The marine gearbox is only contains head, astern and neutral gears. The gearbox is often designed with a down-angle at the output end, enabling the marine engine to be installed on a horizontal level.
Volvo Penta Marine makes the [ Saildrive ] which combines the
advantages of both inboard and outboard motor installations. A right angle gearbox incorporates an outboard-type 'leg', projecting through the bottom of the boat with a folding propeller. The whole assembly is uncomplicated to install and the folding propeller eliminates drag when sailing.
Most inboard marine engines are cooled by water and the basic system has raw salt water circulating around the engine, cooling it and helping to silence the exhaust system. These marine engine cooling systems eventually corroded the engine's water channels.
The engine cooling system now used is a system whereby fresh water, containing corrosion inhibitors, circulates through the engine, and is cooled by a [ seawater heat exchanger ]. This method can incorporate a primary cooling circuit through another heat exchanger, producing hot water for use within the boat.
This system uses fresh water contained in a header tank and an impeller pump which circulates the water around the marine engine. A seawater heat exchanger inside the header tank uses salt water that is pumped through it, cooling the fresh water and is then expelled via the exhaust.
If a blockage occurs in the marine engine cooling system, the water flow reduces or stops causing the engine to overheat along with damage to the impeller pump. Ensure a good flow of water
goes through the marine engine cooling system by checking the exhaust and regularly cleaning the seacock's weed trap.
The secondary need of a motor is to generate electricity, resulting in marine engines having oversized alternators. Both alternator and starter need to be installed on the marine engine, clear of any bilge water. Boats usually have two sets of batteries; one deemed for general use and the other exclusively for engine starting and both are charged through a splitting diode stopping power trickling from one battery to the other.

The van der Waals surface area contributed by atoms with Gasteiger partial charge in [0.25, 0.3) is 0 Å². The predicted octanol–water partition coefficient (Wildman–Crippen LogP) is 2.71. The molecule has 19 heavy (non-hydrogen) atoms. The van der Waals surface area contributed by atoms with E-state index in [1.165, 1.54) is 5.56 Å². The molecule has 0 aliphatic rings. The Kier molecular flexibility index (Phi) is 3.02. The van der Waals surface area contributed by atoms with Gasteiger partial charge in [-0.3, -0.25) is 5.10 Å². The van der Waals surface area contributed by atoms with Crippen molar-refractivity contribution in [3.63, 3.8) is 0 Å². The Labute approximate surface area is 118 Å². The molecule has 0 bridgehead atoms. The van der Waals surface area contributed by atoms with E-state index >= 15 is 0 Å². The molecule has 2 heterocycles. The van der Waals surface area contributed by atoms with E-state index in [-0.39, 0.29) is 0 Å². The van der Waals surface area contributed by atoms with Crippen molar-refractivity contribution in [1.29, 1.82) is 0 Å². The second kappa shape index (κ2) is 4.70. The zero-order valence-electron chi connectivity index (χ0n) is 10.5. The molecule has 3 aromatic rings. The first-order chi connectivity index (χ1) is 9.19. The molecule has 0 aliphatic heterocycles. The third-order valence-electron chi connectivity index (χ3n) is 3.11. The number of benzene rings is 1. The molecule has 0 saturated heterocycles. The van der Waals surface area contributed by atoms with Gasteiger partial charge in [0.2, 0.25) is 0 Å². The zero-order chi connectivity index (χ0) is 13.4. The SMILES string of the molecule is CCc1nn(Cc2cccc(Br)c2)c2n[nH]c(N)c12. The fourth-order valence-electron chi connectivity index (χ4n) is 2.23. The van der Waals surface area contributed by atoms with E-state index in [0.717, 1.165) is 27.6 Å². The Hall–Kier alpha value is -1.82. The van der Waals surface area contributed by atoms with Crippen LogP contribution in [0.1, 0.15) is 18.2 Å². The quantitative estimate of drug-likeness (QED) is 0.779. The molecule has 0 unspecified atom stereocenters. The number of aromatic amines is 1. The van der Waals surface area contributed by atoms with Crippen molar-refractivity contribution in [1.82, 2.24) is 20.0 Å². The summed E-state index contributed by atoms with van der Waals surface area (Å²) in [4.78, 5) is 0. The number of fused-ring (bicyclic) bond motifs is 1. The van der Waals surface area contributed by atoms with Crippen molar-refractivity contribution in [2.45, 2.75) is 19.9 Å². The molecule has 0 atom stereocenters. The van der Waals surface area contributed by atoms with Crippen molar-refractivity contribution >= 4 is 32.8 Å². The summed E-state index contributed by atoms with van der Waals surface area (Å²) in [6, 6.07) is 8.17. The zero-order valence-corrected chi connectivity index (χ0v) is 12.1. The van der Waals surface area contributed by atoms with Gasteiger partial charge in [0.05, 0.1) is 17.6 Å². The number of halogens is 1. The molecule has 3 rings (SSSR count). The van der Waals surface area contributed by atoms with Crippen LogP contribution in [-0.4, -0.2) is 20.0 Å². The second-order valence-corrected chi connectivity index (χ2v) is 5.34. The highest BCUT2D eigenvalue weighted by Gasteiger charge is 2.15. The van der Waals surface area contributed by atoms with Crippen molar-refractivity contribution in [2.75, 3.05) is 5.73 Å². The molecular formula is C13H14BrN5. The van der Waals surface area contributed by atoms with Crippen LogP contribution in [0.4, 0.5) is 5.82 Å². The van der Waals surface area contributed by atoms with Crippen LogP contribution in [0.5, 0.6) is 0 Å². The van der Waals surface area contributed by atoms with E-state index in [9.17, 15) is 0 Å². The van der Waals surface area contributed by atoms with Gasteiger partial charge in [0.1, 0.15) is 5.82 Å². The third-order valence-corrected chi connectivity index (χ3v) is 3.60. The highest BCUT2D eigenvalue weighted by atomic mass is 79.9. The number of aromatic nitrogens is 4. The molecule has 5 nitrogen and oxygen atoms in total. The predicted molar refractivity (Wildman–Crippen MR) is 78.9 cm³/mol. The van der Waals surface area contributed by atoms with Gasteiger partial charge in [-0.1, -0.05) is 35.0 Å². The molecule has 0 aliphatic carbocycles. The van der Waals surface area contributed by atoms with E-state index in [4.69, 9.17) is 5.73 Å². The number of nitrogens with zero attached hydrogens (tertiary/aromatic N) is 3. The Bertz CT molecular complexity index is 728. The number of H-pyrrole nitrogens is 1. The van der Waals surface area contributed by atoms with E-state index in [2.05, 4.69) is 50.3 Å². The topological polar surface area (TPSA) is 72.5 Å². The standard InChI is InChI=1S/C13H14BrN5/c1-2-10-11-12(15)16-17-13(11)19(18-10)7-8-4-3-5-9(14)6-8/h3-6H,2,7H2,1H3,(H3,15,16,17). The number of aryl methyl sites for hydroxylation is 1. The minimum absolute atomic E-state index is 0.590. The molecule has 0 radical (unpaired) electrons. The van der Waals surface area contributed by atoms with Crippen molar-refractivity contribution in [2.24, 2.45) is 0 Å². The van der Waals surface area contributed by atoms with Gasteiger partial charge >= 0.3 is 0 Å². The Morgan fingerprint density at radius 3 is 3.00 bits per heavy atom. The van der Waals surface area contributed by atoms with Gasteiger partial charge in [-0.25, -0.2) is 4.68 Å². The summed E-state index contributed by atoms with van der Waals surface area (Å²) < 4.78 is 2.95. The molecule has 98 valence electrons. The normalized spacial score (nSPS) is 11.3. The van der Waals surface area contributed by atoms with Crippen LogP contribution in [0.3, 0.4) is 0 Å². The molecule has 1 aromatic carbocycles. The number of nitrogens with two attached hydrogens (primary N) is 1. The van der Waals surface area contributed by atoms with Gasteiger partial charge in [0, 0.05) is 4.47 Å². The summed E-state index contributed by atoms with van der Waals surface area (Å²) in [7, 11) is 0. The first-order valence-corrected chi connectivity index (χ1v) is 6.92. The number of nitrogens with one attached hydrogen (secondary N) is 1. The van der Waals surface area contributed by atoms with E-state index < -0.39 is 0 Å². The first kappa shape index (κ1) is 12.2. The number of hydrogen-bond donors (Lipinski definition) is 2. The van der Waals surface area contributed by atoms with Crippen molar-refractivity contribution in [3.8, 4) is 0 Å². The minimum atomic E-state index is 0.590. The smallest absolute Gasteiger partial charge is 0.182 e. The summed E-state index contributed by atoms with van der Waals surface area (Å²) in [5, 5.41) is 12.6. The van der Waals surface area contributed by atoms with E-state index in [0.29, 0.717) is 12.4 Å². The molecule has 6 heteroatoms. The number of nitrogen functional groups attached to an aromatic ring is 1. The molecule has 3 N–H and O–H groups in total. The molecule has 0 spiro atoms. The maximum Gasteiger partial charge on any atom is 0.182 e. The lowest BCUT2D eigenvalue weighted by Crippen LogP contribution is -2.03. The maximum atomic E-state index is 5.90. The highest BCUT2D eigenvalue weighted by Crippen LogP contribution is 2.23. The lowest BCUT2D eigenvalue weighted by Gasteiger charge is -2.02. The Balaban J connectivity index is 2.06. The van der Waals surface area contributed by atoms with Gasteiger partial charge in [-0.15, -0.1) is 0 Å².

As inboard boat motors have become smaller, outboard boat motors have become larger with stock outboard motors of 150 bhp from all the major manufacturers. These multi-cylinder two- stroke
marine engines have a formidable power/weight ratio but they are uneconomical considering the price of fuel. These big outboard motors have electric starting, as manual starting is impractical for boat motors above 25 bhp.
Four-stroke outboard motors are useful where economy is especially important. When it comes to noise level between the two, the four-stroke marine engines is less noisy.
With rigid inflatable boats (RIBS) used as tenders, outboard motors of 10 bhp or less are of interest to yachtsmen, doubling up either as auxiliaries for small yachts or as power units for tenders. Being ideal for the tender because of their light, self contained portability, they have the convenience of being lifted up when in shallow water.
Tiny outboard motors of 1.5 bhp that are easily pick up, are ideal boat motors for inflatable dinghies and usually have, no gearbox. Complete with a gas tank holding just a litre built into the motor, it avoids the expense and nuisance of a separate tank and fuel line.
Disadvantages of outboard motors are that they are relatively expensive to run being gasoline and are susceptible to theft. When buying an outboard motor, ensure that is the right size for
the tender. If it is too large it will be heavy and will consume more fuel and one too small will be unable to power the tender at a reasonable speed.
An outboard boat motor of 6-10 bhp range and fitted with a fine-pitch prop, has the power to drive a big yacht. A problem occurs when mounted on a stern bracket, where the propeller has a tendency be exposed in waves causing over revving.
The Hunter 707 sportsboat has a solution where the outboard motor is stowed in a well under the cockpit floor. When needed, a plug is removed from the hull skin and in a short time the motor is mounted in its place making it both easier and safer than a stern mounting.
Often clamped to a block on the pushpit when not used, outboard motors should be stored away from the elements when not sailing. Two-stroke outboard motors require an oil-and-gasoline mix and it is imperative that the right oil is used and is mixed in the correct ratio. Outboard motors are water-cooled so check that the cooling water flows freely, otherwise it will overheat the boat motor and may damaged it.
When laying up the boat ashore in the winter, take measures to winterize the marine engine from deterioration when unused.
- Run the marine engine for a few minutes heating and thinning the old oil making it easier to pump out.
- Change the oil filters.
- Change the oil
- Clean out the fuel line's water separation filter.
- Top up fuel tanks to reduce condensation forming in the tank.
- Remove the marine diesel engine injectors or spark plugs and inject oil in the bores while turning the engine over by hand.
- Thoroughly clean the outside surfaces of the engine.
- Grease moving parts lightly or spray with a water repellant.
- Drain the cooling system then flush and fill with an antifreeze mixture.
- Remove the impeller from the water pump and place it in a plastic bag.
- Disconnect the battery and grease the terminals.
- Remove and store the battery off the boat charging it occasionally.
- During the winter, occasionally turn the engine over by hand.